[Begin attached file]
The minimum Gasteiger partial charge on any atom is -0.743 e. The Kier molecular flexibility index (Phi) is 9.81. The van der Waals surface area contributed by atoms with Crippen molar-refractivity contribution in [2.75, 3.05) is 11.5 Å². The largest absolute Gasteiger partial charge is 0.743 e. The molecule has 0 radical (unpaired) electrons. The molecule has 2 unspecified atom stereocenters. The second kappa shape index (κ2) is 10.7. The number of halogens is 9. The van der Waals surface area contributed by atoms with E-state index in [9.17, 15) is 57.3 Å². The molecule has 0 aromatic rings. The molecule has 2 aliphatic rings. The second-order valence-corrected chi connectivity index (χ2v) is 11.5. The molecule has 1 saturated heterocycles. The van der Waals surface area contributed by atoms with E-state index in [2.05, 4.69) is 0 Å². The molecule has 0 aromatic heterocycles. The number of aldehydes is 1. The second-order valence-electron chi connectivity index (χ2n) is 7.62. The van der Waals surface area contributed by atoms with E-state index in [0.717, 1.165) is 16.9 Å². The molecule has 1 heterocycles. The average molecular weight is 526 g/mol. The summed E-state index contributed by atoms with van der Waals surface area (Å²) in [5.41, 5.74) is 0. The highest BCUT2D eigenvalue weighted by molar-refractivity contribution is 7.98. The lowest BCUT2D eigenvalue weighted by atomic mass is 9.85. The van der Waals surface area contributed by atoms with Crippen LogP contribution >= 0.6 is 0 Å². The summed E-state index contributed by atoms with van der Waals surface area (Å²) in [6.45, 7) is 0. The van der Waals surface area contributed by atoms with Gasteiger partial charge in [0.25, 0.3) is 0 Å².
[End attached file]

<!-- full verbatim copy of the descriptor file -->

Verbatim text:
The minimum Gasteiger partial charge on any atom is -0.743 e. The Kier molecular flexibility index (Phi) is 9.81. The van der Waals surface area contributed by atoms with Crippen molar-refractivity contribution in [2.75, 3.05) is 11.5 Å². The largest absolute Gasteiger partial charge is 0.743 e. The molecule has 0 radical (unpaired) electrons. The molecule has 2 unspecified atom stereocenters. The second kappa shape index (κ2) is 10.7. The number of halogens is 9. The van der Waals surface area contributed by atoms with E-state index in [9.17, 15) is 57.3 Å². The molecule has 0 aromatic rings. The molecule has 2 aliphatic rings. The second-order valence-corrected chi connectivity index (χ2v) is 11.5. The molecule has 1 saturated heterocycles. The van der Waals surface area contributed by atoms with E-state index in [2.05, 4.69) is 0 Å². The molecule has 0 aromatic heterocycles. The number of aldehydes is 1. The second-order valence-electron chi connectivity index (χ2n) is 7.62. The van der Waals surface area contributed by atoms with E-state index in [0.717, 1.165) is 16.9 Å². The molecule has 1 heterocycles. The average molecular weight is 526 g/mol. The summed E-state index contributed by atoms with van der Waals surface area (Å²) in [5.41, 5.74) is 0. The highest BCUT2D eigenvalue weighted by molar-refractivity contribution is 7.98. The lowest BCUT2D eigenvalue weighted by atomic mass is 9.85. The van der Waals surface area contributed by atoms with Crippen LogP contribution >= 0.6 is 0 Å². The summed E-state index contributed by atoms with van der Waals surface area (Å²) in [6.45, 7) is 0. The van der Waals surface area contributed by atoms with Gasteiger partial charge in [0.25, 0.3) is 0 Å².